The role of the administrator

It may be appropriate to conclude this volume with a brief statement about the role and training of administrators. It has been suggested earlier that the decisions which might be uniquely designated as “administrative” decisions are those which are concerned with the decision-making process itself. That is, such decisions do not determine the content of the organization’s work, but rather how the decision-making function is to be allocated and influenced in that particular organization.

But to say that in any organization certain “administrative” decisions have to be made, is not to say that the person who happens to be designated an “administrator” in that organization makes, or should make, only administrative decisions. Whether or not it is desirable that there should be functionaries whose tasks are confined within these limits, it is certainly not an accurate description of administrative organizations as they exist today to define the administrator’s task in those terms.

In almost all organizations he has a responsibility not only to establish and maintain the organizational structure, but also to make some of the broader and more important decisions regarding the content of the organi- zation’s work. To mention only one of these decisions, the higher adminis- trator ordinarily has a considerable responsibility for budget decisions— that is, decisions as to the directions in which the organization’s efforts should be applied. Further, to him falls the responsibility, within the limits of his discretion, of formulating organizational objectives—that is, the values that will guide decisions at all lower levels of the organization.

The statement, then, that as we proceed upward in the hierarchy “administrative” duties come to occupy more and more of the administrator’s time, and “technical” duties less, must be interpreted with considerable caution.

What is the difference between these latter functions and the “technical” functions at the lower levels of the hierarchy? Simply that the content decisions of the higher administrator deal with more ultimate purposes and more general processes than the decisions of the lower administrator. We might say that the lower administrator’s purposes are the upper administrator’s processes.

The stenographer’s rationality is exercised in translating a piece of copy, whatever its content, into a typewritten manuscript. Her employer’s rationality is exercised in determining the content of the copy, taking for granted the very element with which the stenographer is concerned—its translation into typewritten form.

If the Chief Engineer’s decisions are less concerned with engineering technology than those of his designing engineers, with what are they concerned? If the Health Officer’s decisions do not involve the minutiae of medical knowledge, what do they involve? They involve the application of the criterion of efficiency to the broader purposes of the organization. Since the broader purposes of governmental organizations (and, to a lesser extent, commercial organizations) are predominantly social, and the larger problems of means are principally economic and fiscal, this means that the decisions of the higher administrators involve social science principles and economic calculations.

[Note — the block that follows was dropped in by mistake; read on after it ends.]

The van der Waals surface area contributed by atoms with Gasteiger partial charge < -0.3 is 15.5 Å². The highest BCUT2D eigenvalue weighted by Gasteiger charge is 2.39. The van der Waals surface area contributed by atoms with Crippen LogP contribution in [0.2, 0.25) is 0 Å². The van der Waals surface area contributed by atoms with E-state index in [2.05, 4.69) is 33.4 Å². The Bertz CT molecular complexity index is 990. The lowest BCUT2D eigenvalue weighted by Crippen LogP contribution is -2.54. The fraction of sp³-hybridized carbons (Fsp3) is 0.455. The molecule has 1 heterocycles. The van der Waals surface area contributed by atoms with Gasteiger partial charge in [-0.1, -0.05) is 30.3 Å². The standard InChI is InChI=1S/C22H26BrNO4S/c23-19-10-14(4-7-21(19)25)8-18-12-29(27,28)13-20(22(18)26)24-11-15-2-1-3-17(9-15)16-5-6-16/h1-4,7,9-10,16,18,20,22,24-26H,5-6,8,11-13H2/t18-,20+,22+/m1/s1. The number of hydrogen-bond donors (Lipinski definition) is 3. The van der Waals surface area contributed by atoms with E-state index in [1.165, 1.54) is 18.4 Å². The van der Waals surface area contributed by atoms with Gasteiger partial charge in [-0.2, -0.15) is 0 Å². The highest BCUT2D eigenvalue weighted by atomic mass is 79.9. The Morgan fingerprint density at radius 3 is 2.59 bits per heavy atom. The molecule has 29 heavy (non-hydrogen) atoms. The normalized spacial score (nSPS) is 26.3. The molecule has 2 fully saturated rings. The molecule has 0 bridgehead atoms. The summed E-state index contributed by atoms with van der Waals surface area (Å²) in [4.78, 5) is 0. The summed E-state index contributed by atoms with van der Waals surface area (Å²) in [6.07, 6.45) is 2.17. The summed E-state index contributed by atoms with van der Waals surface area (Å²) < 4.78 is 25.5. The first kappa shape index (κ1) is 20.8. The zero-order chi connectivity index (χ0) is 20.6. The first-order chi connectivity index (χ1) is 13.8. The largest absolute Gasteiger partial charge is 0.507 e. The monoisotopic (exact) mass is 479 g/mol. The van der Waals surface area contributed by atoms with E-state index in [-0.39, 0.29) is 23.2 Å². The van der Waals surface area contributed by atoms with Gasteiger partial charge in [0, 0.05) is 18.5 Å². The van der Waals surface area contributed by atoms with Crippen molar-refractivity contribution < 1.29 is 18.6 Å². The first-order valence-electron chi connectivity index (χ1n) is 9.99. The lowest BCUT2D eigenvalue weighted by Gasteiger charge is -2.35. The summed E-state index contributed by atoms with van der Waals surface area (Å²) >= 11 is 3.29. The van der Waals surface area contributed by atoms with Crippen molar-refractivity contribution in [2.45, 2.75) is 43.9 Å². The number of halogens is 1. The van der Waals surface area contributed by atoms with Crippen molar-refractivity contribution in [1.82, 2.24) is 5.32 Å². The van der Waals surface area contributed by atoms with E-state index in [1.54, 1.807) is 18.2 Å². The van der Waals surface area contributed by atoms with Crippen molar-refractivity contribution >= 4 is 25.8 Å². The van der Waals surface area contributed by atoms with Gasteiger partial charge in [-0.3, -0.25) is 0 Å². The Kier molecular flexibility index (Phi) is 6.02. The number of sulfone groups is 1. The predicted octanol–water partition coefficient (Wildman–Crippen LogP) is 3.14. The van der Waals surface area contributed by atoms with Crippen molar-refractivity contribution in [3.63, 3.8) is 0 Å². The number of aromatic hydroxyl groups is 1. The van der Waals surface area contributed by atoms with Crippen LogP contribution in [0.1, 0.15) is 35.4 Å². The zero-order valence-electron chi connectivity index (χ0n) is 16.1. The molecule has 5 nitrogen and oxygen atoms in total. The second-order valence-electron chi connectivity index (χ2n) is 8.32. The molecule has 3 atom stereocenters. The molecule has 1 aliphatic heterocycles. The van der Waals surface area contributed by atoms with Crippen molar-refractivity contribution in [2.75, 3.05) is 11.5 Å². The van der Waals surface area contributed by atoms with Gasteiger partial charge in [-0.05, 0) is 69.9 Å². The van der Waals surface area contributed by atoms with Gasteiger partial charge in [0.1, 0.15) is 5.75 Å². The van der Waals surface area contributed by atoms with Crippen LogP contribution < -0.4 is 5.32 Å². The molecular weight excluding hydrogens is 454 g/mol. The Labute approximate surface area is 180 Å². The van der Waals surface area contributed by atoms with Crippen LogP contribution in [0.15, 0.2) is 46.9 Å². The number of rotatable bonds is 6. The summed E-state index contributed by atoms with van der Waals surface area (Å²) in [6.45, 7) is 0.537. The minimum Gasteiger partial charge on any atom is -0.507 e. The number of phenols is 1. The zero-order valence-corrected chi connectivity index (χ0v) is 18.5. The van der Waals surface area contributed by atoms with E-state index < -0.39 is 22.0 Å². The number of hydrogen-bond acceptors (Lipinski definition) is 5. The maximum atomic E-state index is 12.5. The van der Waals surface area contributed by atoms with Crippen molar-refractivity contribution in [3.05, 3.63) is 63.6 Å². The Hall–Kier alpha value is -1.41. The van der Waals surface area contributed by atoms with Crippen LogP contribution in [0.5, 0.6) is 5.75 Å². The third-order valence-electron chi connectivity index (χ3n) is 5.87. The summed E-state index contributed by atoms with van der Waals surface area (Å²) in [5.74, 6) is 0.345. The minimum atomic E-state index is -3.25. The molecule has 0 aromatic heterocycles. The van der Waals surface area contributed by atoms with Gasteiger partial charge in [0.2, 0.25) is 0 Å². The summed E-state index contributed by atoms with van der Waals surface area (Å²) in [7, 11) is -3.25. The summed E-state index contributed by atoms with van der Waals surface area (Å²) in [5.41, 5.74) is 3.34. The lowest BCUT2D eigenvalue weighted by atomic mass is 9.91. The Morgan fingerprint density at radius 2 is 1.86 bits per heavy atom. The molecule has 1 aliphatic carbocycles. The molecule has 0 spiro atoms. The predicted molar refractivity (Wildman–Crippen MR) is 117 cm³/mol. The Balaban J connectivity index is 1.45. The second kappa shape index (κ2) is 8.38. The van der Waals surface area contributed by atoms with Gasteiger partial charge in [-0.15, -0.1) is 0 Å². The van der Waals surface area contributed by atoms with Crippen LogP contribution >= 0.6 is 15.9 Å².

One further point should be noted that applies even to those decisions which deal with the organization structure itself. If, as has been suggested, administrative theory cannot be entirely freed from concern with the content of the organization’s work, it follows that sound organizational decisions require also a knowledge of that content.

We see, then, that the work of the administrator, as organizations are now constituted, involves (1) decisions about the organization structure, and (2) the broader decisions as to the content of the organization’s work. Decisions of neither type can rest entirely, or even primarily, upon a knowledge of or facility with administrative theory. The former must be firmly grounded in the organization’s technology. The latter must be grounded in the organization’s technology and requires in addition (a) a thorough appreciation of the theory of efficiency, and (b) a knowledge of those aspects of the social sciences which are relevant to the broader purposes of the organization.

If this analysis is correct, it has direct implications for the training of an “administrative class,” that is, for the training of persons who are skilled in higher administration.

Source: Simon Herbert A. (1997), Administrative Behavior, Free Press; Subsequent edition.

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